A five-year climatology of precipitation organization in the southeastern U.S: seasonal cycle and extreme events

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Tuesday, 4 February 2014: 4:00 PM
Room C101 (The Georgia World Congress Center )
Thomas M. Rickenbach, East Carolina Univ., Greenville, NC; and R. Ferreira, C. M. Zarzar, and B. R. Nelson

This paper presents analysis of a five-year climatology (2009-2013) of precipitation system organization in the southeastern U.S, including extreme events. The premise of this NSF-funded study is that a climatology of precipitation system organization (structural, temporal and water phase characteristics of a precipitation system) will lead to improved characterization of regional hydrology and will provide an unique tool for the process-based downscaling of climate simulations. Examples of precipitation organization that occur in the southeastern U.S. include short duration and spatially heterogeneous convective cells, large mesoscale convective systems, widespread long-lasting frontal precipitation, tropical cyclones, and winter precipitation. The value-added information beyond simple rainrate is that each type of precipitation organization may produce similar time-averaged precipitation totals, but have very different hydrological impacts due to different spatial and temporal distributions of precipitation. This is particularly important given that the southeastern U.S. has a wide variety of precipitation types year-round, and the relative contribution of different types of precipitation organization to annual precipitation is not well quantified.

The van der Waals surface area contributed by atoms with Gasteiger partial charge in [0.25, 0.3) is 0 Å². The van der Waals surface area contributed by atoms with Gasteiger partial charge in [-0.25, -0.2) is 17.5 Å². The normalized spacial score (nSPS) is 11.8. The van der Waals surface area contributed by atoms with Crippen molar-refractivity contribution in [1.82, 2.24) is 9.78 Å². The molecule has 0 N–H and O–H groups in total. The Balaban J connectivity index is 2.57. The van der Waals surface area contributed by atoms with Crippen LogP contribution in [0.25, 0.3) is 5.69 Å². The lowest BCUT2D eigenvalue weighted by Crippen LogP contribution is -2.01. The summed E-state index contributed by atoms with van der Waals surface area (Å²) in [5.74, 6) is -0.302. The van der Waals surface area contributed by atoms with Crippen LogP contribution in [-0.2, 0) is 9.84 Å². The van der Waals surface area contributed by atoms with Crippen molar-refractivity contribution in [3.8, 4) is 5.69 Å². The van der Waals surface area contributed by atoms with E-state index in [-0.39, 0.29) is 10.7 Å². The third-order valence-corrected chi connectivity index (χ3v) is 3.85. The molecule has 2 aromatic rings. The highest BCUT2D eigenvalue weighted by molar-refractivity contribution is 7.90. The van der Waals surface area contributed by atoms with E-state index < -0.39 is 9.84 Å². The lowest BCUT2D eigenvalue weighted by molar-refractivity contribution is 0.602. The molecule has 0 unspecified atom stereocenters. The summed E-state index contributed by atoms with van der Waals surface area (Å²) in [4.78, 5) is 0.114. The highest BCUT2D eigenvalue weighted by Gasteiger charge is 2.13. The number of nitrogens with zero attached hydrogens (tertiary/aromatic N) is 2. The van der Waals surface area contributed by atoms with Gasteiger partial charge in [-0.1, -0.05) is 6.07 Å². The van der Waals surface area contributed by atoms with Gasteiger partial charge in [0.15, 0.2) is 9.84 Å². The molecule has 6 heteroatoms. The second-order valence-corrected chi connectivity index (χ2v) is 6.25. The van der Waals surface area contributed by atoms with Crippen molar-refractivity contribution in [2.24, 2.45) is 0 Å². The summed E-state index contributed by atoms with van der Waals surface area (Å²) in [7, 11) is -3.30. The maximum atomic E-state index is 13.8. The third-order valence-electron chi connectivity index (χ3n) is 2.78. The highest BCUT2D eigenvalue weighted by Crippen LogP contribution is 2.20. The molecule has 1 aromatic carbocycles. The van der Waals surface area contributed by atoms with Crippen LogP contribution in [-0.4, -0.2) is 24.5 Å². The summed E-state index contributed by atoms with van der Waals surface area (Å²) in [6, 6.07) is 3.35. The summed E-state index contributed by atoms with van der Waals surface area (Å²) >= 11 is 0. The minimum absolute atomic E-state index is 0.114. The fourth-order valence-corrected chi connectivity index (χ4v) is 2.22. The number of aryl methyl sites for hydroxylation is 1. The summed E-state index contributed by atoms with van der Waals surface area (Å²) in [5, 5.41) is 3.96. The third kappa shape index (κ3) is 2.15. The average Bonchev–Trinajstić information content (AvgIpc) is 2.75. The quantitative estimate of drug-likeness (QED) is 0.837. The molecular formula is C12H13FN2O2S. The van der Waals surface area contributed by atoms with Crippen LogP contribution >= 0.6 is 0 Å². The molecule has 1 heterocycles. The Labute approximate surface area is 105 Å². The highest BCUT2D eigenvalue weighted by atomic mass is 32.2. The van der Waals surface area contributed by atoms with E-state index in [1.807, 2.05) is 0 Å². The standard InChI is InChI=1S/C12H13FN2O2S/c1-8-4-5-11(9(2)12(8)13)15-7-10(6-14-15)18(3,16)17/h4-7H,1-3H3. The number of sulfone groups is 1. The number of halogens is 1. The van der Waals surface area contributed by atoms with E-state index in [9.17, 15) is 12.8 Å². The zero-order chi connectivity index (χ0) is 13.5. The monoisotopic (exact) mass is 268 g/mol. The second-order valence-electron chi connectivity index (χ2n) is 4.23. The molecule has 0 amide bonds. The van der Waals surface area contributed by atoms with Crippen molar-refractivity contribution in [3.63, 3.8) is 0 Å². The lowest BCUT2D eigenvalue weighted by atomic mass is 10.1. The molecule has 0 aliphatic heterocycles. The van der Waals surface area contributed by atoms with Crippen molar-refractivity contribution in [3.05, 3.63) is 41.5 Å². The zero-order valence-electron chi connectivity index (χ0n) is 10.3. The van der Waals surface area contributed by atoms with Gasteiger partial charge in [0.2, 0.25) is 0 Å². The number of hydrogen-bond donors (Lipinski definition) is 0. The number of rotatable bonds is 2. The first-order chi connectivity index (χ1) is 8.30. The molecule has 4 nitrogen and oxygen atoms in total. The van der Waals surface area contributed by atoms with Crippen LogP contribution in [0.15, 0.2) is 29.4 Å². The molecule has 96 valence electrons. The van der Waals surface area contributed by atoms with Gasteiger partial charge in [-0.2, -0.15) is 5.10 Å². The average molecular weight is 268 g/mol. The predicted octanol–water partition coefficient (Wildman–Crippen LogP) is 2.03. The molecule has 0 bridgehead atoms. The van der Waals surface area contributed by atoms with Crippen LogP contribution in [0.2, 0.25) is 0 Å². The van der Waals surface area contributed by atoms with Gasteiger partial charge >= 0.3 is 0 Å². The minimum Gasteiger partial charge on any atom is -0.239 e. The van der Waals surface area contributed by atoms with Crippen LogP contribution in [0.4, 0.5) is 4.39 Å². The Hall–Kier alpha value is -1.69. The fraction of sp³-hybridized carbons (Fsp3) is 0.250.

The climatology is comprised of a pixel-based and spatial-average analysis of precipitation: frequency of occurrence, ice/liquid phase, organization, and precipitation event duration. The analysis is based on a portion of the National Mosaic and Multi-sensor Quantitative Precipitation Estimation (NMQ) three-dimensional radar reflectivity mosaic and QPE dataset. Every 15 minutes, all near-surface rainfall features > 0.5 mm/hr are identified and segregated into size categories, which determine whether or not each is associated with a mesoscale convective system (MCS) or group of isolated convective cells. Within these features, convective vs. stratiform, frozen vs. liquid precipitation, and shallow (warm) rain is identified. The duration and frequency distributions of each precipitation type at each pixel is tracked and integrated over daily, weekly, and seasonal time periods over the five-year period.

We present monthly precipitation maps that reveal the seasonal evolution of the spatial pattern and relative amounts of MCS versus isolated convection. For several extreme precipitation events (two standard deviations above the annual mean precipitation), centered on North Carolina, the time-space evolution and the relative amounts of MCS and isolated convection are examined. Results quantify the relative importance of MCS versus isolated convection for each season.